These powderless Aguilas are, as described, very quiet, with the firing pin click being louder than the report in a rifle. They make a moderate bang out of a pistol. If you are in the room, there's no mistaking that a shot was fired.

They do dent the back of a Beeman pellet trap, so I stuck a 1/4" aluminum plate back there, once I plastered up the holes from my first misses. Stupidly lucky me there was no wiring back there under the drywall. They penetrate about 150-200 pages of a phone book.

The CCI ones (with the aforementioned dab of powder) do make a noticeable crack, even out of a rifle.

Sighting with the Aguilas is problematic. I found the Aguilas shot about two inches to the right compared to regular rounds at only 11 yards (living room distance) out of that Remington rifle.

Tried single-loading them in a tube-fed bolt rifle which wouldn't feed them out of the complicated lifting mechanism of a tubular magazine rifle, but this was awkwarder than hell, so quit it before substantial results could be reported.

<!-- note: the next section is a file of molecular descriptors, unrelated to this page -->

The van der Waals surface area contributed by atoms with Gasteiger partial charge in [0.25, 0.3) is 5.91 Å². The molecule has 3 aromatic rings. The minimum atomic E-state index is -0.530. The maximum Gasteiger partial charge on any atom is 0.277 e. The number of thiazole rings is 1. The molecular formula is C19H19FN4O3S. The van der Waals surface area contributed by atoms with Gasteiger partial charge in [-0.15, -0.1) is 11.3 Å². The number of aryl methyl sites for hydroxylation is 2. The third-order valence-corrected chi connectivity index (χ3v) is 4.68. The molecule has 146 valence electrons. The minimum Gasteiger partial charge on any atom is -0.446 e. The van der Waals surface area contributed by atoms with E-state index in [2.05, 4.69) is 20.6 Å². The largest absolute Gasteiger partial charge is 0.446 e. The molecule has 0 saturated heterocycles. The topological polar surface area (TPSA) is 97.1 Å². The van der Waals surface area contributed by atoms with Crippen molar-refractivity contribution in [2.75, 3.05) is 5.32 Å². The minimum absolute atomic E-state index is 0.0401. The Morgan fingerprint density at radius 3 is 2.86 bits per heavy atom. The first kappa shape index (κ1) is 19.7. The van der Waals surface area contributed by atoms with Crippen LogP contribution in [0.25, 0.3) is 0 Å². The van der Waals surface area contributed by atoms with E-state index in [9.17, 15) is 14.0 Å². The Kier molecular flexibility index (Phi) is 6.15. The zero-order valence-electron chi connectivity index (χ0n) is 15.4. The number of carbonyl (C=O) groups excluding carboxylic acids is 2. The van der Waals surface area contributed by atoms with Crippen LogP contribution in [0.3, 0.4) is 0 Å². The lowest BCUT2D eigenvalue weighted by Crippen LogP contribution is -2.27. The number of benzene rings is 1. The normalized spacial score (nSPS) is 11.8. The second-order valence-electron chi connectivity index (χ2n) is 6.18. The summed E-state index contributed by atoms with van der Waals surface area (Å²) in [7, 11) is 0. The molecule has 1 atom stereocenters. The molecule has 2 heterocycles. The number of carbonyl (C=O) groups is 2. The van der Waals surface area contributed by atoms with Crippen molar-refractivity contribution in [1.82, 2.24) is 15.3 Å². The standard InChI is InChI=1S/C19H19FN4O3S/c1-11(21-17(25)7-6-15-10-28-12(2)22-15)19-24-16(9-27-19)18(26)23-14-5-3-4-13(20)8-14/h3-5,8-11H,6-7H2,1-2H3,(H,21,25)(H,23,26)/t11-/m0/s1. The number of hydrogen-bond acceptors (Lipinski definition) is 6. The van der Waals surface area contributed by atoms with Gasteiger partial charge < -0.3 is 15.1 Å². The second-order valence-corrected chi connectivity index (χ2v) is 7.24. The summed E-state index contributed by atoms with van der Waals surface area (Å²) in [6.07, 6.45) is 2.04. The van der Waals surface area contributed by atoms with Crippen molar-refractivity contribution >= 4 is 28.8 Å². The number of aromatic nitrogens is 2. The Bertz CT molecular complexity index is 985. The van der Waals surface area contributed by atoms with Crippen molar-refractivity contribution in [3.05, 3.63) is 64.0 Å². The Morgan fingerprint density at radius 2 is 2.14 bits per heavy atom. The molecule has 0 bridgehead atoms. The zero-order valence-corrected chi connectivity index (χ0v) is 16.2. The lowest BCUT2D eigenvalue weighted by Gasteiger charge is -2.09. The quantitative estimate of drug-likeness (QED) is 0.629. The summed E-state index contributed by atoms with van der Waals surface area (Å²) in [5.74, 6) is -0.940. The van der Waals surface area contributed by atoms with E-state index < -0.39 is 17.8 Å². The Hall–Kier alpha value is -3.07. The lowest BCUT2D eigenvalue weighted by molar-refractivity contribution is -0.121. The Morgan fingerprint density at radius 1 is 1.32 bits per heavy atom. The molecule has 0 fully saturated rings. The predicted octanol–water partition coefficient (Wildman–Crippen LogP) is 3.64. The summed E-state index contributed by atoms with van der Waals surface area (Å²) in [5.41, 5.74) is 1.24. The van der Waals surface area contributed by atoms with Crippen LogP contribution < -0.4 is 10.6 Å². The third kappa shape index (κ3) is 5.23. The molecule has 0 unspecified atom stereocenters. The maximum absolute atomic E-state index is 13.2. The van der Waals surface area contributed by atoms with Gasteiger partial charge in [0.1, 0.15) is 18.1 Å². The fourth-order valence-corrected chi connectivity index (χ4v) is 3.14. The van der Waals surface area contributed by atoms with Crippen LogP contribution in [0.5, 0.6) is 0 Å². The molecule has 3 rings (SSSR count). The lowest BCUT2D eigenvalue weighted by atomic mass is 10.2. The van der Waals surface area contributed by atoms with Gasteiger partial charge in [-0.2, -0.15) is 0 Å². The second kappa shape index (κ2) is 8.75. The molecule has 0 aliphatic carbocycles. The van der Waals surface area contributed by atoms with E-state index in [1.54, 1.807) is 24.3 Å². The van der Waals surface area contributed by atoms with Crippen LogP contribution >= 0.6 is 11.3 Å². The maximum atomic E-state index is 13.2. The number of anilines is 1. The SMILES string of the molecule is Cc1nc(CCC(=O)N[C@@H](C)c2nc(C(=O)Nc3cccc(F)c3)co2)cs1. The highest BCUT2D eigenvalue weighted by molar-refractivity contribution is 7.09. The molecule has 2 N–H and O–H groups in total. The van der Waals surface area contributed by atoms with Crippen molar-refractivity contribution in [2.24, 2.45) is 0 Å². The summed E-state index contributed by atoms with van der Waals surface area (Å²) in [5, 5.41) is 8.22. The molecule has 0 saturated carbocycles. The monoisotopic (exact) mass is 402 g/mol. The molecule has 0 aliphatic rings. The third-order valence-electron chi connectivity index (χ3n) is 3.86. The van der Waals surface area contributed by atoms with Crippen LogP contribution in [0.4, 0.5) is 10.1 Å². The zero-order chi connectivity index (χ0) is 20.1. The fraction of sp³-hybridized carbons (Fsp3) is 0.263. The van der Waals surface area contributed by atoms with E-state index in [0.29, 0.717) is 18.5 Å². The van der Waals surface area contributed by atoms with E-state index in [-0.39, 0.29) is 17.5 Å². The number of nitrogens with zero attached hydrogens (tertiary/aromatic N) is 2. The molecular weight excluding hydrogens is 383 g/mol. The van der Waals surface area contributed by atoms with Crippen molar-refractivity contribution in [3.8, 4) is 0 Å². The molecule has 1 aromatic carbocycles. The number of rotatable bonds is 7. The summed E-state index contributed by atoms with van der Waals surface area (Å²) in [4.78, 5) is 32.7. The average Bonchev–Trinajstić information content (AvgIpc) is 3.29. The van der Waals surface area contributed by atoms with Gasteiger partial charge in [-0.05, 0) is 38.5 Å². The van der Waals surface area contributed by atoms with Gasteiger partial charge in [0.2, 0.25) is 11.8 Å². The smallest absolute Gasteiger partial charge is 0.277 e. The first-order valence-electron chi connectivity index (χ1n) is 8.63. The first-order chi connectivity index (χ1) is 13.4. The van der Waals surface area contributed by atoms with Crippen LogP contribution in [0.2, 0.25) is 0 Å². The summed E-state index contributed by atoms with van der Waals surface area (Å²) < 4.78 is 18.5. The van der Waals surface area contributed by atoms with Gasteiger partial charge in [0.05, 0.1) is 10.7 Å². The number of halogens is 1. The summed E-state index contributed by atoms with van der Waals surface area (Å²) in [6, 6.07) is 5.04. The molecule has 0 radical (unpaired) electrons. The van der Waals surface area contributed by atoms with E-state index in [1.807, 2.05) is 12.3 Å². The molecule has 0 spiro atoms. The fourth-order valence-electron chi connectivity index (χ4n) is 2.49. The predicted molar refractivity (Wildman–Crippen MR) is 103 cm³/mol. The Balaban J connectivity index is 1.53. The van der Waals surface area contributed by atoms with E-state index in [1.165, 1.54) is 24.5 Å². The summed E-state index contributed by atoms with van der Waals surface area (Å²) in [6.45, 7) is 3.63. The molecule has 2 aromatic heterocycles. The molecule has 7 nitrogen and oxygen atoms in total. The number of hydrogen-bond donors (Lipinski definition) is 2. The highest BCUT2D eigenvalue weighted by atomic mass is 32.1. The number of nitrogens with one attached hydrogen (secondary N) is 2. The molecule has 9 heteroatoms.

Another thing you might try (outdoors + backstop!) is the Aguila SSS (so-called "Sniper Sub Sonic") rounds which are low velocity and loaded with a loooong 60-grain bullet in a .22 short case. Oddly, I found these to be pretty accurate out of a .22 Auto pistol, and they cycle the action pretty much normally, as would be expected with the heavier 60-gr bullet. However, the short case sometimes gets hung up on ejection. But they too are quieter than the regular .22LR --as was the design goal.

That's my experience.

Bear in mind these are not toy rounds, and can kill... as in my dog incident and the deer incident cited in a previous post.